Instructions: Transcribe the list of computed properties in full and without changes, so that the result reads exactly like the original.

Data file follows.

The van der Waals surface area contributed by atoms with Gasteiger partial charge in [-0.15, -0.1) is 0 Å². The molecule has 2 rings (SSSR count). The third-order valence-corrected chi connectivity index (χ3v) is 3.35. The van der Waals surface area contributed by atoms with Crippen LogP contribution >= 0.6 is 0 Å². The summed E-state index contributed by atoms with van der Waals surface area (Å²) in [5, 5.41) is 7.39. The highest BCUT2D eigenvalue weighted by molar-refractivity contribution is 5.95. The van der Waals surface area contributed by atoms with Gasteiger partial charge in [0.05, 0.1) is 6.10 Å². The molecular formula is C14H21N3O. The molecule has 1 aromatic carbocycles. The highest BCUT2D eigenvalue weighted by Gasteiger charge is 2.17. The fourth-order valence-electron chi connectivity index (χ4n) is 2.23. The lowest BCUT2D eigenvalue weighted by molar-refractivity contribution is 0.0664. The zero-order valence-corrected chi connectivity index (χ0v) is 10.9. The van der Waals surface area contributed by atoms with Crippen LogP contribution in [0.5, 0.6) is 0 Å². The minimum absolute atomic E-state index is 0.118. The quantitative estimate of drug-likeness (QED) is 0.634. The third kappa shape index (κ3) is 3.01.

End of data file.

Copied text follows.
The van der Waals surface area contributed by atoms with Gasteiger partial charge in [-0.15, -0.1) is 0 Å². The molecule has 2 rings (SSSR count). The third-order valence-corrected chi connectivity index (χ3v) is 3.35. The van der Waals surface area contributed by atoms with Crippen LogP contribution >= 0.6 is 0 Å². The summed E-state index contributed by atoms with van der Waals surface area (Å²) in [5, 5.41) is 7.39. The highest BCUT2D eigenvalue weighted by molar-refractivity contribution is 5.95. The van der Waals surface area contributed by atoms with Gasteiger partial charge in [0.05, 0.1) is 6.10 Å². The molecular formula is C14H21N3O. The molecule has 1 aromatic carbocycles. The highest BCUT2D eigenvalue weighted by Gasteiger charge is 2.17. The fourth-order valence-electron chi connectivity index (χ4n) is 2.23. The lowest BCUT2D eigenvalue weighted by molar-refractivity contribution is 0.0664. The zero-order valence-corrected chi connectivity index (χ0v) is 10.9. The van der Waals surface area contributed by atoms with Crippen LogP contribution in [0.5, 0.6) is 0 Å². The minimum absolute atomic E-state index is 0.118. The quantitative estimate of drug-likeness (QED) is 0.634. The third kappa shape index (κ3) is 3.01.